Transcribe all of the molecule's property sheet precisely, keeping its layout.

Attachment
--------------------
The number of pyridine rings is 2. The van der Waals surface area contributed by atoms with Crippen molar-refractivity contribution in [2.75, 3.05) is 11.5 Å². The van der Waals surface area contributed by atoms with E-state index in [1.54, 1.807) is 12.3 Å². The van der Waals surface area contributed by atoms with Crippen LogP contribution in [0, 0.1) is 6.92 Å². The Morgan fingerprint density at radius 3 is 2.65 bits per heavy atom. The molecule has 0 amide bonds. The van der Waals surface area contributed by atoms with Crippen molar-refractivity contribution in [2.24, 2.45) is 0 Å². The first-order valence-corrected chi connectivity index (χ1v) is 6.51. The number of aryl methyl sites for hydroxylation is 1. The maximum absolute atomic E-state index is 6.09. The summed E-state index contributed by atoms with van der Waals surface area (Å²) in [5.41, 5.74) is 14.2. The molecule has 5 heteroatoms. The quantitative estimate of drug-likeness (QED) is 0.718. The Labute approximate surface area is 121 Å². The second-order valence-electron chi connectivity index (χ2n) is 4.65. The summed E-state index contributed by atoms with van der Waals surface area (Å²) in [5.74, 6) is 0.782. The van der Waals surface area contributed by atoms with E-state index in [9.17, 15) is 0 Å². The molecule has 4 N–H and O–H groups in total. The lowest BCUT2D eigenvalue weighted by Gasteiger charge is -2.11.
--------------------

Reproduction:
The number of pyridine rings is 2. The van der Waals surface area contributed by atoms with Crippen molar-refractivity contribution in [2.75, 3.05) is 11.5 Å². The van der Waals surface area contributed by atoms with E-state index in [1.54, 1.807) is 12.3 Å². The van der Waals surface area contributed by atoms with Crippen LogP contribution in [0, 0.1) is 6.92 Å². The Morgan fingerprint density at radius 3 is 2.65 bits per heavy atom. The molecule has 0 amide bonds. The van der Waals surface area contributed by atoms with Crippen molar-refractivity contribution in [2.24, 2.45) is 0 Å². The first-order valence-corrected chi connectivity index (χ1v) is 6.51. The number of aryl methyl sites for hydroxylation is 1. The maximum absolute atomic E-state index is 6.09. The summed E-state index contributed by atoms with van der Waals surface area (Å²) in [5.41, 5.74) is 14.2. The molecule has 5 heteroatoms. The quantitative estimate of drug-likeness (QED) is 0.718. The Labute approximate surface area is 121 Å². The second-order valence-electron chi connectivity index (χ2n) is 4.65. The summed E-state index contributed by atoms with van der Waals surface area (Å²) in [5.74, 6) is 0.782. The van der Waals surface area contributed by atoms with E-state index in [9.17, 15) is 0 Å². The molecule has 4 N–H and O–H groups in total. The lowest BCUT2D eigenvalue weighted by Gasteiger charge is -2.11.